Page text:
Our research identified a plethora of small programs (particularly health and well-being programs) currently being delivered by Aboriginal organisations that are not being evaluated. Out of 1082 Indigenous programs just under half (490) were delivered by Aboriginal organisations; of these, only 20 programs were formally evaluated and made public. The lack of formal evaluations is a problem that plagues all providers of programs — not just Aboriginal organisations. However, given that the number of programs provided by Aboriginal organisations is so high, increasing their capability to undertake evaluations could have a significant impact on Indigenous outcomes.
While there is general agreement that random control trials (RCTs) are the ‘gold standard’ of research evidence, they are not always appropriate or practical. Estimating the counterfactual — what would have happened in the absence of the program, can be virtually impossible given the myriad of different programs in Indigenous communities. Moreover, there are few people significantly trained to carry out this type of evaluation in Australia.
There is also a difference between a health intervention and a program. While there may be evidence for the benefit of the intervention there may not be evidence on how best to deliver that intervention as part of a program. Recent research suggests that it can take up to 17 years for health research findings to be adopted into practice. A recent inquiry found $72 million dollars was spent trying to implement reforms following the Gordon Inquiry into child abuse, but this money could not be accurately accounted for. Monitoring was abandoned because it was deemed too difficult to track progress of actions against particular recommendations.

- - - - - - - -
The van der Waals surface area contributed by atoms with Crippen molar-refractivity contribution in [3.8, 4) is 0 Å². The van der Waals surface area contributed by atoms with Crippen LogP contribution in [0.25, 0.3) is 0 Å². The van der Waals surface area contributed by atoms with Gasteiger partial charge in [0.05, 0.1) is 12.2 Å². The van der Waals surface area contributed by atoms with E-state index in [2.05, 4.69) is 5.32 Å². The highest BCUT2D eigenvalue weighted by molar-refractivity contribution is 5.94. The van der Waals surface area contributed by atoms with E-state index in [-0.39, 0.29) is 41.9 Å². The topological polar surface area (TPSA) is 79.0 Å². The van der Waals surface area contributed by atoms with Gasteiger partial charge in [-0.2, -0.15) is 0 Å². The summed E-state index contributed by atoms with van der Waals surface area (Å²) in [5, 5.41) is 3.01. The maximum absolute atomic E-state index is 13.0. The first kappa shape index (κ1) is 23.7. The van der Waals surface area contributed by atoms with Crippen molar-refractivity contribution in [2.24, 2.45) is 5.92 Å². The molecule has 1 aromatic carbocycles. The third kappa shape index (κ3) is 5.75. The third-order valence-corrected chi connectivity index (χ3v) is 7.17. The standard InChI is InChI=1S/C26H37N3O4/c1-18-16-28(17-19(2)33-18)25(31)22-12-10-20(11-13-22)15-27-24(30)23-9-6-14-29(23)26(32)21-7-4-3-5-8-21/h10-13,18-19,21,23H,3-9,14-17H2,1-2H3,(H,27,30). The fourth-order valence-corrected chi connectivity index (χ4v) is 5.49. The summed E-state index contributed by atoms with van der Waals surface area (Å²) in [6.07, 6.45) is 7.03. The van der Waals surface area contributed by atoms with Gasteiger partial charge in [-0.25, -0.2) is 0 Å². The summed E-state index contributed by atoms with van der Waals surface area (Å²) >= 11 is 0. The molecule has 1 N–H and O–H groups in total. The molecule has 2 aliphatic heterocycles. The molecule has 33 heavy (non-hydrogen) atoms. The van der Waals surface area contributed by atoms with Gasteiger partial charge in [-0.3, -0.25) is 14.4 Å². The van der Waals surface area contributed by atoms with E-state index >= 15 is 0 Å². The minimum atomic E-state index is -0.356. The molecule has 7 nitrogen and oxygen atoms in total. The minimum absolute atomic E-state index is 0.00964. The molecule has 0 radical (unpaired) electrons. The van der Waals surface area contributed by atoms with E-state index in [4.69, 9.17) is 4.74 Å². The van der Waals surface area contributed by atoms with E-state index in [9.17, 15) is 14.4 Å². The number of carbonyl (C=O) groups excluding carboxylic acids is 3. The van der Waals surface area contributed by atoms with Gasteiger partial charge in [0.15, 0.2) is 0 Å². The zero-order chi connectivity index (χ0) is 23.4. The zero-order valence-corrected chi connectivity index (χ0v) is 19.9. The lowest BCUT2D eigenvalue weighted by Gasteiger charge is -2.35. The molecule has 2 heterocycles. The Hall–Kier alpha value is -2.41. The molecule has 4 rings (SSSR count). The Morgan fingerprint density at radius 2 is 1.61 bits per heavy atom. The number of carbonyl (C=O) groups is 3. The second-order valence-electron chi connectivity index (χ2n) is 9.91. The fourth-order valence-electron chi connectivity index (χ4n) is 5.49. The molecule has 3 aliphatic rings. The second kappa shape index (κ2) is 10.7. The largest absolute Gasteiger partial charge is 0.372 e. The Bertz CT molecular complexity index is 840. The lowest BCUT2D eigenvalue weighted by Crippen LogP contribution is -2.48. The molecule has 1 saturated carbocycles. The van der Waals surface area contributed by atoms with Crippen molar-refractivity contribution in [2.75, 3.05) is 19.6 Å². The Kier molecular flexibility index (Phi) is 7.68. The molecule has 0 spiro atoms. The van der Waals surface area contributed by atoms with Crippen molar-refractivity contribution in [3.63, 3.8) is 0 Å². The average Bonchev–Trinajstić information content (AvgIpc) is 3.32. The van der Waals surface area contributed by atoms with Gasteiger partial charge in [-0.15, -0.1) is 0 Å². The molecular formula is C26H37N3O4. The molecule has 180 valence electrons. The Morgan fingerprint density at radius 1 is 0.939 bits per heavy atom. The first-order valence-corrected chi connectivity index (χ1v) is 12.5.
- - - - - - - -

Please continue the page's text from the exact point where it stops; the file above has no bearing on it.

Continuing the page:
The federal government has announced $40 million over four years to improve the evaluation of Indigenous programs, but this money will not go far if the government relies on external evaluators to conduct the evaluations. Instead of hiring outside contractors, the government should embed evaluation into the delivery of programs and fund organisations to self-evaluate and collect data through online data management systems. A co-accountability framework could monitor the achievement of outcomes and provide a two-way exchange, with the experiences of those delivering the program being used to inform its ongoing implementation.
Sara Hudson is a Research Fellow and Manager of the Indigenous Research Program at the Centre for Independent Studies. Her report Evaluating Indigenous programs: a toolkit for change was published this week.
Jacinta Nampijinpa Price
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